It’s been hot here on the homestead the last couple of weeks but I feel as though Fall might be right around the corner. At least I really hope so and everyone wearing a fleece agrees with me.
A little bit ago something happened that has both made my life easier and more insane. The sheep realized that the goats get grain every night to come in. Then the sheep were all “OMG I want grain too!” and my life went insane.
Now no one will do anything I want them to with out their ration of grain. I have to hold the bucket above my head when I go into the pasture so that I don’t get mauled. I have to make sure to keep the bucket away from heads and not put it on the ground as the sheep like to go in and lick the last bits of grain up. This wouldn’t be a problem…..except the bucket has a handle – naturally – and some how this handle is awesome at looping itself over a sheep’s neck or around their neck and front hoof! I only had to chase two panicking bucket stealing sheep across the pasture to realize never to put the bucket down again. One of the yearlings had it around his neck and arm pit and was running at top speed away from me (because ya know, I might EAT them) at one point it had both it’s front legs in the bucket and was doing a modified sack race. It was ridiculous and when it finally fell over and gave up I had to double triple check to make sure he was ok. Honestly, he was fine but being a little bit of a drama sheep. He was all “Fine! FINE! Just kill me now! Do your worst! I’m ready to die!” and I was all like “Get your ass up you damn sheep” and when I took the bucket off he looked at me strangely and ran off.
Now that I am grain bringer I am not so fearsome. I am a benevolent ruler of all things on four legs. I kind of dig it, I just wish they’d be a little more patient with letting me feed them.
Now every time I walk into the pasture everyone thinks they are getting grain. I have a load of addicts on my hands.
This one in particular gets a little wild eyed and starts licking her lips. It’s enough to make a person thank god sheep are vegetarians – they are right? If I fall down they won’t eat me will they?
I’ve been also working with them really hard since the whole “Great Sheep Escape”. Along with a little bit of grain every night to bring them in I have been hand feeding it to them. The two black yearlings from last year don’t trust me but everyone else comes right in. I’ve got my two twin lambs (the chocolate one in the picture above) and her sister even letting me give deep cheek scratches, ear rubs and chin scratches with out grain. This is a huge accomplishment fo me because these sheep are not pets. They don’t want you to touch them they just want you to feed them and be left alone.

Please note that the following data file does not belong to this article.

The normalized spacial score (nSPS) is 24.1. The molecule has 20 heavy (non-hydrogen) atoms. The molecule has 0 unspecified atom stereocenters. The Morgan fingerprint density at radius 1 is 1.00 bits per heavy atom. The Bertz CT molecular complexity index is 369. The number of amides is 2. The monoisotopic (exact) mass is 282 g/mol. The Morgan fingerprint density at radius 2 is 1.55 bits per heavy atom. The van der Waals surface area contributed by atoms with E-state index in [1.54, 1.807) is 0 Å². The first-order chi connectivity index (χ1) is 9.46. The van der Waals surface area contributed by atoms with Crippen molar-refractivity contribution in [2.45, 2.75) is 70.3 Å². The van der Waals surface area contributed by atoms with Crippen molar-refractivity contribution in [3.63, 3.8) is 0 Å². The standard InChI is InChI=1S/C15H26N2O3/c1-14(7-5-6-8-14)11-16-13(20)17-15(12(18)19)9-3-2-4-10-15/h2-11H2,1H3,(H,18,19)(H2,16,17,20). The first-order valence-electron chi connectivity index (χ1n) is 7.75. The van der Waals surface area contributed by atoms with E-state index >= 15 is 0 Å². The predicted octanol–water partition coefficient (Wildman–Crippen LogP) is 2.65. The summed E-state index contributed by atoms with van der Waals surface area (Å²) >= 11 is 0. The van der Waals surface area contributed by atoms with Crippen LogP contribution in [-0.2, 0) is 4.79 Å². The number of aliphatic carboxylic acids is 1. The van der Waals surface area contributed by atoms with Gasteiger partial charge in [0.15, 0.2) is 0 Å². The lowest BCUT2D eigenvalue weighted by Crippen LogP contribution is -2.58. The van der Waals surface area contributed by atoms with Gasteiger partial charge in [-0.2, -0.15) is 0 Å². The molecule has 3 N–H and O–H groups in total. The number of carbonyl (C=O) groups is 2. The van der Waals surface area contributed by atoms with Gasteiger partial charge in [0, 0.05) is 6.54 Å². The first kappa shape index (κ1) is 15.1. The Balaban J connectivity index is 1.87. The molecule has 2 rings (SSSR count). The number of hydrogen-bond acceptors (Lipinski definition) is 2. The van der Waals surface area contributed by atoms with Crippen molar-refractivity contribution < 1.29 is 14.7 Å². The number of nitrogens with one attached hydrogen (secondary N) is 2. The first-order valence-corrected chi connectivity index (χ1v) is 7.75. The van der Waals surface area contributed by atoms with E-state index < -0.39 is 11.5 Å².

The pygoras are also doing really well. They’ve settled in really nicely with the other goats and I love to see them all run in a herd. There are two that are small enough to fit through the goat fence *sigh* but thankfully they don’t go anywhere when they can’t figure out how to get back. I came home from dropping my inlaws off at the airport to hear a goat CRYING it’s heart out. Afraid that it was hurt I went to investigate. Well it was in my neighbors pasture by itself crying for help. So I grabbed a grain bucket and a lead rope (that can be made into a nifty goat noose easily) and headed over. I always wonder what people think of having you on their property. I know if someone was chasing something I would help and wouldn’t care less as long as I got a picture afterward, but I don’t know that other people share my thoughts.
(the goat that escaped was Blue Steel – the one in back making the classic Zoolander face). So I caught the wooly bugger and tried to lead it along. But people. That goat was just being such a wimp and it was HOT. So HOT. So I picked up the goat because it’s maybe 30-40 pounds tops, and I start walking back through the pasture. Now I’m super hot, my pants are falling down – overalls are ordered! – I’m tripping over long grass and decide this is bullshit. I walk over to the fence, roll the goat so that he’ll land feet first and drop him over the fence into my own pasture. He landed on his feet just fine and scampered off crying for the other goats.
Now at this point, I’ll admit I was worried because I had yet to see my other goats. I was now of the impression that all the goats had somehow escaped and I was doomed to repeat “The Great Sheep Escape”. I walked around the property line, back into my own pasture with my grain bucket and lead rope – just in case – and set off looking for the goats. Well the sheep were all about me because I had grain, and the turkeys were chasing because apparently I am Queen Sexy Turkey and they LOOOOOVVVVEEE me, and the geese came because it’s not a party with out the geese and they really just want to make sure everyone’s following the rules. So with my circus in tow I head out. It didn’t take me long before I spotted them behind a huge pine tree.
There they were, nibbling on a bush completely ignoring everyone. Moral of the story? If you are in a pack you won’t be left behind, if you are in a herd you better not fall behind because they will leave you and ignore your crying sad ass.
In other news Kodiak is now as much friends with the goats as Tank is. Apparently everyone loves a goat and I can’t really blame them. They are cute as buttons and sweet as sugar.
Tank and Kodiak are truly brothers. They rough house and tease each other in a way that only boys who love each other can.
I’m working constantly with the little man and his recall skills are getting better every day. Soon I hope he’ll be ready for sheep herding classes.
Also, I’m still dealing with this.